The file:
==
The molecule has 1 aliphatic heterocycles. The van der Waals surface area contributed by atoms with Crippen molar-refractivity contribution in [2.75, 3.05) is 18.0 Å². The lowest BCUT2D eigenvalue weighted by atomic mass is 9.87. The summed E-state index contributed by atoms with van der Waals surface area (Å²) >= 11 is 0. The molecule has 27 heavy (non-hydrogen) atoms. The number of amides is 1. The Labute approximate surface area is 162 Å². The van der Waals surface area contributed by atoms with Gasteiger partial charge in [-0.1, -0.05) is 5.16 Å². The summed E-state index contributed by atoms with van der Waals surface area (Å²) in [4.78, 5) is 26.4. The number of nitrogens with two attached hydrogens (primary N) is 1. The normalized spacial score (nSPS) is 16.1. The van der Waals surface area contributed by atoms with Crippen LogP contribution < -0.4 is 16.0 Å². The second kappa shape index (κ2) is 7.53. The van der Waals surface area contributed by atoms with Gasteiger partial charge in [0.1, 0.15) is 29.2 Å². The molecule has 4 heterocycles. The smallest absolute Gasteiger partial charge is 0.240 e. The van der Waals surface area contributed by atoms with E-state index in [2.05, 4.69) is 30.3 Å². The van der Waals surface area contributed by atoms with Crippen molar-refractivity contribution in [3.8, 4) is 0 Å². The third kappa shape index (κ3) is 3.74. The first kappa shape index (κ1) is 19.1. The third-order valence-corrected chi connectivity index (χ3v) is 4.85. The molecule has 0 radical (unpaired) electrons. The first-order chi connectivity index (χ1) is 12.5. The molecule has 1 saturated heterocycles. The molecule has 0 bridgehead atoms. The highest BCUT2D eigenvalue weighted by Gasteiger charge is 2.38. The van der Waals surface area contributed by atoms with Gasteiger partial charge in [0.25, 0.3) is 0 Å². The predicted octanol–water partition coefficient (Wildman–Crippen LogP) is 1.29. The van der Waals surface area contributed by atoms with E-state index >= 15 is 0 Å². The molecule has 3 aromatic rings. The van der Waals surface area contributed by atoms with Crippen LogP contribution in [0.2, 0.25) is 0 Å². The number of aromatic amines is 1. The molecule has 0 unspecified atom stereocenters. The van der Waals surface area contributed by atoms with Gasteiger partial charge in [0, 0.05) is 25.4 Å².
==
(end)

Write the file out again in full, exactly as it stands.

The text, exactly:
The molecule has 1 aliphatic heterocycles. The van der Waals surface area contributed by atoms with Crippen molar-refractivity contribution in [2.75, 3.05) is 18.0 Å². The lowest BCUT2D eigenvalue weighted by atomic mass is 9.87. The summed E-state index contributed by atoms with van der Waals surface area (Å²) >= 11 is 0. The molecule has 27 heavy (non-hydrogen) atoms. The number of amides is 1. The Labute approximate surface area is 162 Å². The van der Waals surface area contributed by atoms with Gasteiger partial charge in [-0.1, -0.05) is 5.16 Å². The summed E-state index contributed by atoms with van der Waals surface area (Å²) in [4.78, 5) is 26.4. The number of nitrogens with two attached hydrogens (primary N) is 1. The normalized spacial score (nSPS) is 16.1. The van der Waals surface area contributed by atoms with Crippen LogP contribution < -0.4 is 16.0 Å². The second kappa shape index (κ2) is 7.53. The van der Waals surface area contributed by atoms with Gasteiger partial charge in [0.1, 0.15) is 29.2 Å². The molecule has 4 heterocycles. The smallest absolute Gasteiger partial charge is 0.240 e. The van der Waals surface area contributed by atoms with E-state index in [2.05, 4.69) is 30.3 Å². The van der Waals surface area contributed by atoms with Crippen molar-refractivity contribution in [3.8, 4) is 0 Å². The third kappa shape index (κ3) is 3.74. The first kappa shape index (κ1) is 19.1. The third-order valence-corrected chi connectivity index (χ3v) is 4.85. The molecule has 0 radical (unpaired) electrons. The first-order chi connectivity index (χ1) is 12.5. The molecule has 1 saturated heterocycles. The molecule has 0 bridgehead atoms. The highest BCUT2D eigenvalue weighted by Gasteiger charge is 2.38. The van der Waals surface area contributed by atoms with Gasteiger partial charge in [0.25, 0.3) is 0 Å². The predicted octanol–water partition coefficient (Wildman–Crippen LogP) is 1.29. The van der Waals surface area contributed by atoms with E-state index >= 15 is 0 Å². The molecule has 3 aromatic rings. The van der Waals surface area contributed by atoms with Crippen LogP contribution in [0.2, 0.25) is 0 Å². The number of aromatic amines is 1. The molecule has 0 unspecified atom stereocenters. The van der Waals surface area contributed by atoms with Gasteiger partial charge in [0, 0.05) is 25.4 Å².